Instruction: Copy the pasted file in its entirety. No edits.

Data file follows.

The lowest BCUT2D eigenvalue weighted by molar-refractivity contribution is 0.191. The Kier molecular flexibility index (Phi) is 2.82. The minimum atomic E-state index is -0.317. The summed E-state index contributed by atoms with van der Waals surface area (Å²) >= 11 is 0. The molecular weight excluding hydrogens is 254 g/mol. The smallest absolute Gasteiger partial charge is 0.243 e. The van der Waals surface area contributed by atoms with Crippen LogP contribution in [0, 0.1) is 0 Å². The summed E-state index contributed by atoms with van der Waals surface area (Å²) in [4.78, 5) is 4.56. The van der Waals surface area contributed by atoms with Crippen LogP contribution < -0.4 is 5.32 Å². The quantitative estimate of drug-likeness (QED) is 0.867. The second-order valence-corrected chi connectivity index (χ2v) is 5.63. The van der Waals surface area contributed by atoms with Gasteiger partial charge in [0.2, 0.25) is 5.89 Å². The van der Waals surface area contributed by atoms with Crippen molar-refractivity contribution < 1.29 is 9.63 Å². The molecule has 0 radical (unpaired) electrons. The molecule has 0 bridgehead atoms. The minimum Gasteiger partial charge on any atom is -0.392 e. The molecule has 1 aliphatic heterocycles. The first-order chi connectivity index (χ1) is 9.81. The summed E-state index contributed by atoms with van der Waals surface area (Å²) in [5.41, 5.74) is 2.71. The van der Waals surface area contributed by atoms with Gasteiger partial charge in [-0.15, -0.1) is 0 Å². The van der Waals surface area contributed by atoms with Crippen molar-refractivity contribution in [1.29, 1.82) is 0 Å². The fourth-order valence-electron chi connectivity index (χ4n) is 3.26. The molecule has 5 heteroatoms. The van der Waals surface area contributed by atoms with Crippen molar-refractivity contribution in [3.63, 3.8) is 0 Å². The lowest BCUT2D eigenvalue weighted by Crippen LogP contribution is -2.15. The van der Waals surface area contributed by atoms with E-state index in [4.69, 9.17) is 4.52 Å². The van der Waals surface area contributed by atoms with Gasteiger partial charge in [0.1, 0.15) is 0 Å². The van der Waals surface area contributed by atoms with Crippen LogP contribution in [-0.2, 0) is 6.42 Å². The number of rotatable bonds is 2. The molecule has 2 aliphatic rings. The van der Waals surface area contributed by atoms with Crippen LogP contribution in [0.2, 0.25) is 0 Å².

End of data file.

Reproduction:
The lowest BCUT2D eigenvalue weighted by molar-refractivity contribution is 0.191. The Kier molecular flexibility index (Phi) is 2.82. The minimum atomic E-state index is -0.317. The summed E-state index contributed by atoms with van der Waals surface area (Å²) >= 11 is 0. The molecular weight excluding hydrogens is 254 g/mol. The smallest absolute Gasteiger partial charge is 0.243 e. The van der Waals surface area contributed by atoms with Crippen LogP contribution in [0, 0.1) is 0 Å². The summed E-state index contributed by atoms with van der Waals surface area (Å²) in [4.78, 5) is 4.56. The van der Waals surface area contributed by atoms with Crippen LogP contribution < -0.4 is 5.32 Å². The quantitative estimate of drug-likeness (QED) is 0.867. The second-order valence-corrected chi connectivity index (χ2v) is 5.63. The van der Waals surface area contributed by atoms with Gasteiger partial charge in [0.2, 0.25) is 5.89 Å². The van der Waals surface area contributed by atoms with Crippen molar-refractivity contribution < 1.29 is 9.63 Å². The molecule has 0 radical (unpaired) electrons. The molecule has 0 bridgehead atoms. The minimum Gasteiger partial charge on any atom is -0.392 e. The molecule has 1 aliphatic heterocycles. The first-order chi connectivity index (χ1) is 9.81. The summed E-state index contributed by atoms with van der Waals surface area (Å²) in [5.41, 5.74) is 2.71. The van der Waals surface area contributed by atoms with Gasteiger partial charge in [-0.15, -0.1) is 0 Å². The van der Waals surface area contributed by atoms with Crippen molar-refractivity contribution in [1.29, 1.82) is 0 Å². The fourth-order valence-electron chi connectivity index (χ4n) is 3.26. The molecule has 5 heteroatoms. The van der Waals surface area contributed by atoms with Crippen molar-refractivity contribution in [3.63, 3.8) is 0 Å². The lowest BCUT2D eigenvalue weighted by Crippen LogP contribution is -2.15. The van der Waals surface area contributed by atoms with E-state index in [4.69, 9.17) is 4.52 Å². The van der Waals surface area contributed by atoms with Gasteiger partial charge in [0.1, 0.15) is 0 Å². The van der Waals surface area contributed by atoms with Crippen LogP contribution in [-0.2, 0) is 6.42 Å². The number of rotatable bonds is 2. The molecule has 2 aliphatic rings. The van der Waals surface area contributed by atoms with Crippen LogP contribution in [0.2, 0.25) is 0 Å².